So if you ARE getting a new ‘do, be honest about what you’ll do with it. I promise – a good stylist will be able to work with whatever you give them!

Two: I needed to let the tears come if necessary.

When I experience hair loss, it’s upsetting. Seeing clumps of your hair everywhere is unsettling. Spying bald spots all over your head is distressing. And actually feeling the thin wisps of hair that are left on your head can be depressing. And when my thinning hair is wet, it looks even more appalling! I can see balding where I didn’t even know it existed, and the scraggly leftovers from my hair loss make me look like a haggard old witch. Yuck!

Knowing that my hair would be shampooed (“Gently, please…there’s not much up there”, I told the shampoo girl), and left damp during the cut, I tried to prepare myself. But those mirrors are just so big, it was hard to find a safe spot to look. The beginning wasn’t too traumatic, because we were busy strategizing about which way to part my hair, which side was thicker, etc. And of course, my stylist kept me busy talking about other things as she cut. And she took so much time on the cut, even in the sections that were quite lean, that it made me feel as though I had all the hair in the world. She was so conscientious, and I appreciated her making me feel as though my hair needed all of that attention.

At one point, however, the thinness got to be too much. There were so few strands in one or two sections, that as she was blowing it out, they just flailed in the hot breeze.  She was unfazed, but it was too much for me to handle. I started to tear up, she reassured me, and we began again. But then it kept happening, so I asked her to turn me away from the mirror so I couldn’t see the wisps. I pulled myself together, she told a few empathetic, amusing stories to make me feel better, and we went on.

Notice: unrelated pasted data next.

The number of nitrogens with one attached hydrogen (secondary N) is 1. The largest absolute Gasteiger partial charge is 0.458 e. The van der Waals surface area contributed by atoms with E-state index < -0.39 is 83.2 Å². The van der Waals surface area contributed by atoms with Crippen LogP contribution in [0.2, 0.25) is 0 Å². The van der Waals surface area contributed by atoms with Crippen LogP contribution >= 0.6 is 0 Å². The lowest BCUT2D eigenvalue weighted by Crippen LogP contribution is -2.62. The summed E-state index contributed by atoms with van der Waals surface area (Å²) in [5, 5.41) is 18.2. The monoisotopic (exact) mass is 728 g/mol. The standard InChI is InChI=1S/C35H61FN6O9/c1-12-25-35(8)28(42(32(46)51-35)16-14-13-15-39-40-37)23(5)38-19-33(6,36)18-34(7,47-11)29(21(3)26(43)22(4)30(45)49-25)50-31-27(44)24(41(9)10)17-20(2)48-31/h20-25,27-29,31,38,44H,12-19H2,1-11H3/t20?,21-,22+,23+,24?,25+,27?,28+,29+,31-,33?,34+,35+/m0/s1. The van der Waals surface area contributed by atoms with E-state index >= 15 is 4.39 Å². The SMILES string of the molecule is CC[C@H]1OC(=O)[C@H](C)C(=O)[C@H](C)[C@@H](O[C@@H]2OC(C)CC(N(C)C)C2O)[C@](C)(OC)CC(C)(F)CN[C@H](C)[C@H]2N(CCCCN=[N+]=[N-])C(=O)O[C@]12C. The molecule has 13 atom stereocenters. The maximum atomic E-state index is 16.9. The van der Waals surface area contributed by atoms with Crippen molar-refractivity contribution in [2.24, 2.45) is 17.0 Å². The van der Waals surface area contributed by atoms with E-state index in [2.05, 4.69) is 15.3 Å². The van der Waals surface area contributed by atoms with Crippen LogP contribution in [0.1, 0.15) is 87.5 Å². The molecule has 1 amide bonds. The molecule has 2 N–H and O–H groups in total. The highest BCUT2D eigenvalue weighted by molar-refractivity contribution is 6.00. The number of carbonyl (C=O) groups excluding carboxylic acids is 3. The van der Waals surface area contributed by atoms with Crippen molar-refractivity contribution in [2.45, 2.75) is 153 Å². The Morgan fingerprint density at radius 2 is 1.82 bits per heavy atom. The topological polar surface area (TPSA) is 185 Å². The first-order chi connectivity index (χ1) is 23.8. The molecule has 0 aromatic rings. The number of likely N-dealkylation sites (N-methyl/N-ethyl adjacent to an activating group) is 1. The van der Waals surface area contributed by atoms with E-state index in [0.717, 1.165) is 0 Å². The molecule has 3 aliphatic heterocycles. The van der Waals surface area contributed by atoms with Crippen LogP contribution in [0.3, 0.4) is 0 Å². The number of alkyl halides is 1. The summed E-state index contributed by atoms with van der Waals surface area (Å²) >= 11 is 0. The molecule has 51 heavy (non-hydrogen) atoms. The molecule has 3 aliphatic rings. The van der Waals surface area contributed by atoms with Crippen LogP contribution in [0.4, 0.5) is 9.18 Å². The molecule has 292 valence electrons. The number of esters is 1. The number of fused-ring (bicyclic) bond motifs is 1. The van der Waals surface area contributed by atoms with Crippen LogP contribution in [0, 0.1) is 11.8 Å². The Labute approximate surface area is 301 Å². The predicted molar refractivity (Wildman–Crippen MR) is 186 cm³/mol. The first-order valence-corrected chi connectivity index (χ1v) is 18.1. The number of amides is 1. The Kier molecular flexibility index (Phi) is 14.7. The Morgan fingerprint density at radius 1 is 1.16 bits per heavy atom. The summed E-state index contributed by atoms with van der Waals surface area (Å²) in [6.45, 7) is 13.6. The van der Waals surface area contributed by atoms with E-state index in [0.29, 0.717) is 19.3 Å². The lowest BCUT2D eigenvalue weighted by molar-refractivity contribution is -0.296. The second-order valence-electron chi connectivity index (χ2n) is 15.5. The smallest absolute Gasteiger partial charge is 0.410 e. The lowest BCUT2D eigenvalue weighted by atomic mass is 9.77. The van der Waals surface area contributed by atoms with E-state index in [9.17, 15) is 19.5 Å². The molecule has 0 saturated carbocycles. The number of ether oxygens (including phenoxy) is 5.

And when I saw my dried and partially styled hair a few minutes later, it looked like an entirely new head of hair! The thinning sections were imperceptible – and my picture perfect look was starting to come together. I’m glad my emotions were running high, though. I needed to get out a few tears before being able to decisively move forward with my new ‘do.

And the 'do? It's a slightly angled bob, just above the shoulders. A little longer in front so that I can pull it back if necessary. It's off my shoulders, so it doesn't drag, and I get as much bounce as possible. (Her words, not mine!) And with the shorter length, the hair isn't laying against my shoulders or back. It's just hanging in mid air, to mask the thinness. She also layered/stacked the hair in back, so that it pushes the sides forward, giving me maximum fullness. She side swiped the bangs (like I've always done), but we swapped the part to capitalize on the lesser of the two thinning sides. And we joked that this time, she wouldn't need the thinning shears. The texture was just fine!

Three: I needed to trust my hair dresser.

I’ve been going to my stylist a long time. And I trust her. Completely. So when she said my short spiky hair growth wasn't enough for an all-over short ‘do, I believed her. When she recommended we go with this certain cut, I went along with it. When she suggested we do a little comb-over here, and borrow a little hair from there, I thought it was brilliant. She showed me how to creatively style it, and how to disguise the thinning parts. She showed me where the "part that's not a part” should be, and how to hide the sprigs of new growth. I listened to her advice, and followed it exactly. It was reassuring to put my trust in someone who understands how hair can be managed, tamed, and tricked.